The producer, who recently set up his own production company, Silver River, also possessed an extremely acute eye for talent. For instance, he was instrumental in creating the Ali G character, the parodic "street-cred" interviewer and head of the "Staines Massive" who has become a huge cult on both sides of the Atlantic with the clout to headline in his own movies and star in Madonna videos. While working with Ali G's alter ego, Sacha Baron Cohen, on C4's The 11 O'Clock Show, Thompson sat him down one day and told him to forget about the other characters he was working up in order to concentrate on a spoof "yoof" commentator. That afternoon, the immortal Ali G was born.
Ali G is a good example of the way in which Thompson was able to predict new movements in comedy. He had his finger on the TV pulse, but he was equally astute when it came to identifying social trends. Jana Bennett defines his sense of humour as combining
great wit with incredibly intelligent insights. His comedy always had something to say. He was a brilliant social commentator. Have I Got News For You has always told us more about current affairs that we'll ever know from reading the papers.
Also, in a chillingly accurate way, Monkey Dust prefigured the idea of local British lads turning into jihadists. When 7/7 happened, I immediately thought of Harry's prescience.
Throughout his career, Thompson, who started out at the BBC as a news trainee before shifting to radio comedy with programmes such as The News Quiz and The Mary Whitehouse Experience, also relished mischief-making. Stuart Murphy, the Controller of BBC3, recollects being taken aback when Thompson showed him the first rushes from Monkey Dust, his wickedly dark animated satire:
It was a clip of a very well-known DJ being mauled by dogs. My first reaction was, "Oh my God." Most producers would have sent something tamer, but Harry loved the thought of my sitting on the toilet for three weeks with worry!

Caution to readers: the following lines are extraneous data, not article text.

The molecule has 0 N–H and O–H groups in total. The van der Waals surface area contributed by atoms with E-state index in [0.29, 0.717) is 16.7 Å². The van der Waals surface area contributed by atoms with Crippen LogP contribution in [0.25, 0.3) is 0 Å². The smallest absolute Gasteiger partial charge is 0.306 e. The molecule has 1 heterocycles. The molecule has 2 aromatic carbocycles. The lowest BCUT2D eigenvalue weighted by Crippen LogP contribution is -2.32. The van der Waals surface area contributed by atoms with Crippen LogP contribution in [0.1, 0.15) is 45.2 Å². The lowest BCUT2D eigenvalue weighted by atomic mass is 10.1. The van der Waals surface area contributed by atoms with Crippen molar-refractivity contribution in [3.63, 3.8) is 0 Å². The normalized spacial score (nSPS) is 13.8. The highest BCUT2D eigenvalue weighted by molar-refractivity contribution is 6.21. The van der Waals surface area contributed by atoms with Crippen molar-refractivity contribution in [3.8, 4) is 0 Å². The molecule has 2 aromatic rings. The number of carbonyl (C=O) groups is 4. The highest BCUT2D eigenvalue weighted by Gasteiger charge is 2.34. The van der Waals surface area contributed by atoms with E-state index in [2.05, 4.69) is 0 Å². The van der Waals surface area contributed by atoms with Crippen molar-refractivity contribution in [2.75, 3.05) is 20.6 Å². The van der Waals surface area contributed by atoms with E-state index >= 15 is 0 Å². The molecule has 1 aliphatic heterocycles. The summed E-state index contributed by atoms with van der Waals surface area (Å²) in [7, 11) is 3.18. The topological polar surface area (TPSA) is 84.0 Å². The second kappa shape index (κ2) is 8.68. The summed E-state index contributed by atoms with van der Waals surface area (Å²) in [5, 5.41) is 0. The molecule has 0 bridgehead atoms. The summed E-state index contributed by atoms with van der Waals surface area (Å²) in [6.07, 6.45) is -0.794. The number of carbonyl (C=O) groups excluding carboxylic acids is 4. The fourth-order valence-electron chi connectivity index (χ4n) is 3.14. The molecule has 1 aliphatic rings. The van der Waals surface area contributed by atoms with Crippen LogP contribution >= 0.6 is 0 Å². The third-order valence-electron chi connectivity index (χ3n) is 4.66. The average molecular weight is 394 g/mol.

I loved Monkey Dust, but often found myself watching it from between my fingers. Harry was obsessive, cheeky, naughty and relentless. But those are the very qualities that made him such a brilliant producer. From Have I Got News For You to Monkey Dust, he put the bite and the balls into British comedy.
He was certainly fearless in his approach to comedy - witness Monkey Dust's near-the-knuckle jokes about jihadists and paedophiles - but he could always justify it. Ever keen to test the boundaries of good taste, he once said to me:
You'll never see anything PC or right-on in my shows. I get accused quite a lot of straying into bad taste, but I think you can laugh at almost anything.
Hislop recalls that Thompson's ability to wind people up was evident back in their Oxford days (he went from Highgate School to Brasenose College, to read History), when Thompson edited the university paper, Cherwell:
For a whole term, Harry ran a series of brilliant pieces in Cherwell about an Australian water-skiing Blue called Gino Beria. At the end of term, Harry announced that Gino had died in a terrible accident in Worcester College lake. Of course, Harry had made the whole thing up. Gino Beria was an anagram of "aborigine", but no one had spotted that. For Harry, that was indicative of the mischief to come.
Roly Keating, who was arts editor of Cherwell when Thompson was editor, chips in that
he was an utterly un-institutional character. . . He was in awe of no one and would always push for that extra joke. That's what made him special.
There was "an unbroken thread of sheer wickedness" in his work.
Apart from comedy and his family, Thompson's other great love was cricket. He set up the amateur Captain Scott Invitation XI in 1979, and it is still going strong with 30-odd games a season. The team has toured all over the world, and down the years people such as Hislop, Hugh Grant, Iain Glen and your correspondent have all donned the whites for this team. Thompson recently finished a book about the club, Penguins Stopped Play, which will be published next April.
He adored the camaraderie of the team and was enjoying the club's annual dinner just 10 days ago. He was meticulous in keeping records about it. A self-confessed "classic anal retentive of the very worst sort", he compiled a mammoth Cricketers' Almanack in the style of Wisden, with reports from every single Captain Scott game. Thompson himself played in 640-odd consecutive games, a run that was only broken by his diagnosis with cancer this April.
Thompson inspired great affection in his friends and family, and married his long-term girlfriend, Lisa Whadcock, on the day he died.
Eleven years ago, Thompson told me that his ambition in life was
to accede to the status of John Lloyd [the celebrated producer of Not the Nine O'Clock News, Spitting Image and Blackadder], walking into the BBC 1 Controller's office and saying, "I've just sneezed. I'd like to make a programme on sneezing." And the Controller goes, "Sure."
Thompson attained those giddy heights. British comedy over the past 20 years would have been a far less funny place without him.
James RamptonReuse content